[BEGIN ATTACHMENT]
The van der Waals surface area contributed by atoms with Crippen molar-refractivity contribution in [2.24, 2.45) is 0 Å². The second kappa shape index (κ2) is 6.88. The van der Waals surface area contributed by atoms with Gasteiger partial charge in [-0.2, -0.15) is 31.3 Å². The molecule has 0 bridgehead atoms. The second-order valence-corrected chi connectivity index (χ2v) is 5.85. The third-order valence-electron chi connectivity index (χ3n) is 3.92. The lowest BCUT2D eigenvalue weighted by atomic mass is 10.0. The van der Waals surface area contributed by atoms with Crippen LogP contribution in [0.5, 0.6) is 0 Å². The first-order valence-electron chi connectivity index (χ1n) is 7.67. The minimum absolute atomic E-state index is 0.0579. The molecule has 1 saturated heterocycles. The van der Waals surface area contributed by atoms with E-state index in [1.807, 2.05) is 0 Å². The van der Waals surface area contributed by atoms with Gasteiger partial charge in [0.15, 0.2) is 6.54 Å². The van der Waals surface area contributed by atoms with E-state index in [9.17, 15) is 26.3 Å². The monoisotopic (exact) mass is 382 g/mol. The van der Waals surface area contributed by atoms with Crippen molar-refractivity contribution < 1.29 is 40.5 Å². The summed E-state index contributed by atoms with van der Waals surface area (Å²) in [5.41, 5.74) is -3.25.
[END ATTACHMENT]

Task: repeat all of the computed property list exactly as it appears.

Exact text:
The van der Waals surface area contributed by atoms with Crippen molar-refractivity contribution in [2.24, 2.45) is 0 Å². The second kappa shape index (κ2) is 6.88. The van der Waals surface area contributed by atoms with Gasteiger partial charge in [-0.2, -0.15) is 31.3 Å². The molecule has 0 bridgehead atoms. The second-order valence-corrected chi connectivity index (χ2v) is 5.85. The third-order valence-electron chi connectivity index (χ3n) is 3.92. The lowest BCUT2D eigenvalue weighted by atomic mass is 10.0. The van der Waals surface area contributed by atoms with Crippen LogP contribution in [0.5, 0.6) is 0 Å². The first-order valence-electron chi connectivity index (χ1n) is 7.67. The minimum absolute atomic E-state index is 0.0579. The molecule has 1 saturated heterocycles. The van der Waals surface area contributed by atoms with E-state index in [1.807, 2.05) is 0 Å². The van der Waals surface area contributed by atoms with Gasteiger partial charge in [0.15, 0.2) is 6.54 Å². The van der Waals surface area contributed by atoms with E-state index in [9.17, 15) is 26.3 Å². The monoisotopic (exact) mass is 382 g/mol. The van der Waals surface area contributed by atoms with Crippen molar-refractivity contribution < 1.29 is 40.5 Å². The summed E-state index contributed by atoms with van der Waals surface area (Å²) in [5.41, 5.74) is -3.25.